"The Neutrino Factory is a possible future accelerator facility that creates beams of neutrinos from the decays of muons in a storage ring. The neutrino beams from a Neutrino Factory would have the highest intensity and can be controlled with unprecedented accuracy. For these reasons, the Neutrino Factory has the potential to discover measurable differences between neutrino and antineutrino oscillations, which could be the key to understanding the puzzle of the matter-antimatter asymmetry of the universe. This phenomenon, known as CP violation, has been observed in the quark sector but has never been seen in the neutrino sector. A future Neutrino Factory would determine CP violation in the neutrino sector with the best possible accuracy. Furthermore, a Neutrino factory could be used as a first stage before the construction of a Muon Collider, which could be used to measure the properties of the Higgs boson with the ultimate precision, and could potentially reach energies of up to 6 TeV, in order to explore new physics phenomena at the highest energy frontier.

Both the Neutrino Factory and a Muon Collider rely on the acceleration of muons. To be able to create muon accelerator facilities, we require to reduce the size of the muon beam so that it may be accelerated. Since muons decay within 2 microseconds in their own rest frame, the only known way to reduce the phase space of the muon beam before the muons decay is to use the concept of ionisation cooling, in which the muons lose energy in an absorber such as liquid hydrogen or lithium hydride (LiH) and then recover the longitudinal component of the momentum by accelerating them using RF cavities. The international Muon Ionization Cooling Experiment (MICE) is an engineering demonstration of the concept of ionisation cooling. This experiment is being built at the Rutherford Appleton Laboratory, in which a beam of muons will be cooled in a muon cooling cell consisting of three absorbers and two RF cavities inside the field of two focus coil magnets. The emittance of the beam is measured before and after the cooling channel using a scintillating fibre tracker inside a superconducting solenoid, and the muons are identified using time-of-flight detectors, a Cherenkov detector and a calorimeter system consisting of a scintillating fibre-lead pre-shower detector (named the KL) and a totally active scintillating detector, called the Electron Muon Ranger (EMR).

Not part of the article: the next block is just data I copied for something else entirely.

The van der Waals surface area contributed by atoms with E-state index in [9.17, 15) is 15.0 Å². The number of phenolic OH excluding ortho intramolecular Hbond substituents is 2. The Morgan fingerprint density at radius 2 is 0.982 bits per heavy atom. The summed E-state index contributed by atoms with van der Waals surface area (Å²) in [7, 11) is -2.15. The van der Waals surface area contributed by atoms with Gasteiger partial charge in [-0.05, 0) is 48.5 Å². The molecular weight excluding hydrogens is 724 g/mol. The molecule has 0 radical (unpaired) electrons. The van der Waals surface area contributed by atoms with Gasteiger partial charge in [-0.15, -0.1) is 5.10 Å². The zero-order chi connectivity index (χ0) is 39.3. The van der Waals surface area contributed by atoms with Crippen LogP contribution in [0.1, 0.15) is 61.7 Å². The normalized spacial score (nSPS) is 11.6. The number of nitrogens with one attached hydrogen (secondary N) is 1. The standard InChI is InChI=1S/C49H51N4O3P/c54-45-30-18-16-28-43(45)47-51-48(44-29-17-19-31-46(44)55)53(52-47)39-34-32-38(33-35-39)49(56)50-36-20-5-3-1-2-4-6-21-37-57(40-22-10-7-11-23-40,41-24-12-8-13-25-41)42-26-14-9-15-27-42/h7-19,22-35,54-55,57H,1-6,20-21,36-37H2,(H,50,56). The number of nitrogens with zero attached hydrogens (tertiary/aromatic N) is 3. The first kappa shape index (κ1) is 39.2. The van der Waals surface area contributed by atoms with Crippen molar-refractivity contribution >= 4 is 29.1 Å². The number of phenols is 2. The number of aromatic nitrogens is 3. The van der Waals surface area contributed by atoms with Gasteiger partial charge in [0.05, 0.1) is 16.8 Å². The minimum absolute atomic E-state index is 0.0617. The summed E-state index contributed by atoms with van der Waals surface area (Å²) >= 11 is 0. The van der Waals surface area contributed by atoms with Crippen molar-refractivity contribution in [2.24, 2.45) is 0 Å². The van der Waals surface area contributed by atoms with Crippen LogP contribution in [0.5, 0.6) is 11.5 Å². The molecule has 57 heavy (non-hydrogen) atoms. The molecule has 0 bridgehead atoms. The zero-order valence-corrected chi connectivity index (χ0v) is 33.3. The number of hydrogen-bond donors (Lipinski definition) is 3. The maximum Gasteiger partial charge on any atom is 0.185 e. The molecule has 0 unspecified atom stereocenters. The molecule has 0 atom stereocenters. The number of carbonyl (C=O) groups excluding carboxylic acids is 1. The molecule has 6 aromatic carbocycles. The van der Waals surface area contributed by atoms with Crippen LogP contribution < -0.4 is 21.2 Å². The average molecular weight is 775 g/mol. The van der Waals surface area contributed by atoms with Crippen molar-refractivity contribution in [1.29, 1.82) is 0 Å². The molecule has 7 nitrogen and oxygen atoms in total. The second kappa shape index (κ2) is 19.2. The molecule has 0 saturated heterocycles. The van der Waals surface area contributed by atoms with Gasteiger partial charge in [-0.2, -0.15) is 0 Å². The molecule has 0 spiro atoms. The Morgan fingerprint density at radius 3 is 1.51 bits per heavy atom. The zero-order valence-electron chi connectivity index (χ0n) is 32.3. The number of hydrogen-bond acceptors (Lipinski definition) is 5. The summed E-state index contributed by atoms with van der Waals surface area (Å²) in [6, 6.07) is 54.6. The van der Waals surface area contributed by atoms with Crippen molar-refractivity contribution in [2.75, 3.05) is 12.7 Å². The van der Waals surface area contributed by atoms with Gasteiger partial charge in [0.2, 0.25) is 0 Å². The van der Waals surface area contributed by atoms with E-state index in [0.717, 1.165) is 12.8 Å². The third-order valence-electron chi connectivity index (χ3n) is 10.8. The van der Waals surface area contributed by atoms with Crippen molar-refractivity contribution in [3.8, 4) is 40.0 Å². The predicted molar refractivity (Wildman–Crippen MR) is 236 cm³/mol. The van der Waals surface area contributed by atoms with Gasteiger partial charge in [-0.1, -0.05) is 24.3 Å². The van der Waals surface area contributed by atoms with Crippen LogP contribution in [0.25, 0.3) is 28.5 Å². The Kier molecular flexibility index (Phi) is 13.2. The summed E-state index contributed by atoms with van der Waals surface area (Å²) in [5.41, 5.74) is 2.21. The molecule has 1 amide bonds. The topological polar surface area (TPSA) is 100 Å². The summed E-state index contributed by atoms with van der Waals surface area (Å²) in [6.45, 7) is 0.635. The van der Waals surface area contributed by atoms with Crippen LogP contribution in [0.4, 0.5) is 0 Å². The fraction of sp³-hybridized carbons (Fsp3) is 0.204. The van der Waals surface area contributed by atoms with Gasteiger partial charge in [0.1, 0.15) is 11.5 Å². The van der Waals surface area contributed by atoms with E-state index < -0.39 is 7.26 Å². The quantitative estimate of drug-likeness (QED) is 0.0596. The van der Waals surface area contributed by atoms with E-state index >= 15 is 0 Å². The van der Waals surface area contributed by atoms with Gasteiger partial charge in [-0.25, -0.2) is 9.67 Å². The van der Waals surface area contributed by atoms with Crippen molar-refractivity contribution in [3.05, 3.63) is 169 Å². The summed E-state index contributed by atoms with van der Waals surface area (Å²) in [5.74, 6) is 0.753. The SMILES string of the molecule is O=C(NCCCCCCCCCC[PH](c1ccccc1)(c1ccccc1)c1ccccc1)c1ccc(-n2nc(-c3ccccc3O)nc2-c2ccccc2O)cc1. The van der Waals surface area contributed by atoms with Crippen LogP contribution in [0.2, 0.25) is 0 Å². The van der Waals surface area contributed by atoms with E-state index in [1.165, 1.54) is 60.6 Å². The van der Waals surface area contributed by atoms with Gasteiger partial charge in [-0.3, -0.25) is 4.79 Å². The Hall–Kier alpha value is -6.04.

In this proposal we aim to perform measurements of emittance reduction, without RF cavities (MICE step IV) and perform the final demonstration of ionisation cooling with RF cavities. This proposal is a bid for 9 months funding from April to December 2016 in order to bridge the current MICE Step IV construction grant that ends in March 2016 and the final demonstration of ionisation cooling, expected to run until 2019."
01-Jan-2016 - 31-Jan-2016
Proposal For Continuation Of Uk Participation In The International Muon Ionization Cooling Experiment: Requested Additional Proposal For Studentship
Ronald, Kevin (Principal Investigator) Whyte, Colin (Research Co-investigator) Speirs, David (Researcher) Young, Alan (Researcher)
01-Jan-2013 - 31-Jan-2016
Proposal For Continuation Of UK Participation In The International Muon Ionisation Cooling Experiment
Ronald, Kevin (Principal Investigator) Phelps, Alan (Co-investigator) Whyte, Colin (Research Co-investigator) Speirs, David (Researcher) Young, Alan (Researcher)